The California Supreme Court has stated that “because duress cannot, as a matter of law, negate the intent, malice or premeditation elements of a first degree murder, we further reject defendant's argument that duress could negate the requisite intent for one charged with aiding and abetting a first degree murder.” People v. Vieira, 35 Cal. 4th. 264, 290, 25 Cal.Rptr.3d 337, 106 P.3d 990 (2005). Even the United States Court of Appeals for the Ninth Circuit has noted that duress does not excuse murder and “in many jurisdictions, duress does not excuse attempted murder or aiding and abetting murder[.]” Annachamy v. Holder, 733 F.3d 254, 260 n. 6 (C.A. 9, 2012). We are unaware of any Michigan precedent to the contrary in which the issue was directly confronted.
Moreover, this Court has, with limited analysis and arguably in dicta, rejected duress as a defense to felony murder.5 These cases, however, did not focus on the issue of duress as it relates to the predicate felony. There does not appear to be a published decision in this state that does so.
We see no logical reason to allow the duress defense to negate the predicate and mitigate the first-degree felony murder down to second-degree murder. As observed in Henderson, the public policy of this state is to disallow duress as a defense to homicide. Moreover, this remains true even when the defendant's liability is based upon aiding and abetting. More to the point, because “directly committing a homicide is not subject to a duress defense, assisting a principal in the commission of a homicide cannot be subject to a duress defense either, considering that an aider and abettor to murder is assisting in taking the life of an innocent third person instead of risking or sacrificing his or her own life.” 6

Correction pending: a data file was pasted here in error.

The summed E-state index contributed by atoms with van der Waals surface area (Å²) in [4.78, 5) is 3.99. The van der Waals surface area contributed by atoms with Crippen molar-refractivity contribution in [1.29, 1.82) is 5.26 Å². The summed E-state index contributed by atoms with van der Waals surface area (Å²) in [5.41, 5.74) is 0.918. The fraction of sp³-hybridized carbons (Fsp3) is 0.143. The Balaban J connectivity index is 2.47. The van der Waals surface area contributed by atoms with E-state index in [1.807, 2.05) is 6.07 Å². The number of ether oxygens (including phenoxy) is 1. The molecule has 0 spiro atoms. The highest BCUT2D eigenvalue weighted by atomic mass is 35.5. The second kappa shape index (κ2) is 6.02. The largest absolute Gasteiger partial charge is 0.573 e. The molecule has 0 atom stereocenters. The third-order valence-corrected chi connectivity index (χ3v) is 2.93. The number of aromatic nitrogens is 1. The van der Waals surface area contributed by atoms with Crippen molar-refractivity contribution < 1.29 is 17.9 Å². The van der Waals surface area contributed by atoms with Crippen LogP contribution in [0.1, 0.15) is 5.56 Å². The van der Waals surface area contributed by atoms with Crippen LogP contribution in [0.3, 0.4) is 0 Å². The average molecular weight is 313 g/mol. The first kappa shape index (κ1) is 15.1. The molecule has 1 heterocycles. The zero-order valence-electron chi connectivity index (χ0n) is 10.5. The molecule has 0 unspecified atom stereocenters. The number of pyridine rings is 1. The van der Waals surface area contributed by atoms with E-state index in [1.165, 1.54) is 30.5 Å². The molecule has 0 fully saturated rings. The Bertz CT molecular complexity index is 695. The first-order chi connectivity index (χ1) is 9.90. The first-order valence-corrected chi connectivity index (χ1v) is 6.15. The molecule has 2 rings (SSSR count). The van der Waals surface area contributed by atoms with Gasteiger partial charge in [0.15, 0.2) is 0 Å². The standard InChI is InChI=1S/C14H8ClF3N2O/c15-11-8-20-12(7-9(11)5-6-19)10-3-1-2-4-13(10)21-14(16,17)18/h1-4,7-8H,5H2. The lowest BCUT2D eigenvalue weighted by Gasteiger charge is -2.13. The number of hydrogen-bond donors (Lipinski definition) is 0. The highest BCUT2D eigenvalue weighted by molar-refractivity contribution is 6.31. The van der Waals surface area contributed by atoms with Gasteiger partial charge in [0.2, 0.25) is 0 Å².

It is the existence of the predicate felony that raises the principal’s liability from second-degree murder to first-degree murder. We fail to see why aiding and abetting the murder itself should disallow the duress defense, while aiding and abetting the predicate felony would allow for it. That is, if this were simply a second-degree murder case but the facts otherwise the same, with defendant's liability being based upon an aiding and abetting theory, both defendant and the principal would be guilty of second-degree murder, and the duress defense would be unavailable to defendant. With the addition of the predicate felony, the principal's liability is raised to first-degree murder. Yet defendant's role as an aider and abettor has remained the same, so her criminal responsibility should also be raised to first-degree murder. Simply put, in both cases she aided and abetted a crime that resulted in the taking of a human life.
What is lost in this case is that the real issue is not whether defendant was acting under duress, but whether she actually aided and abetted a criminal homicide. Henderson 7 discussed aiding and abetting in rejecting the defendant's argument that there was insufficient evidence to support his conviction as an aider and abettor to the homicide: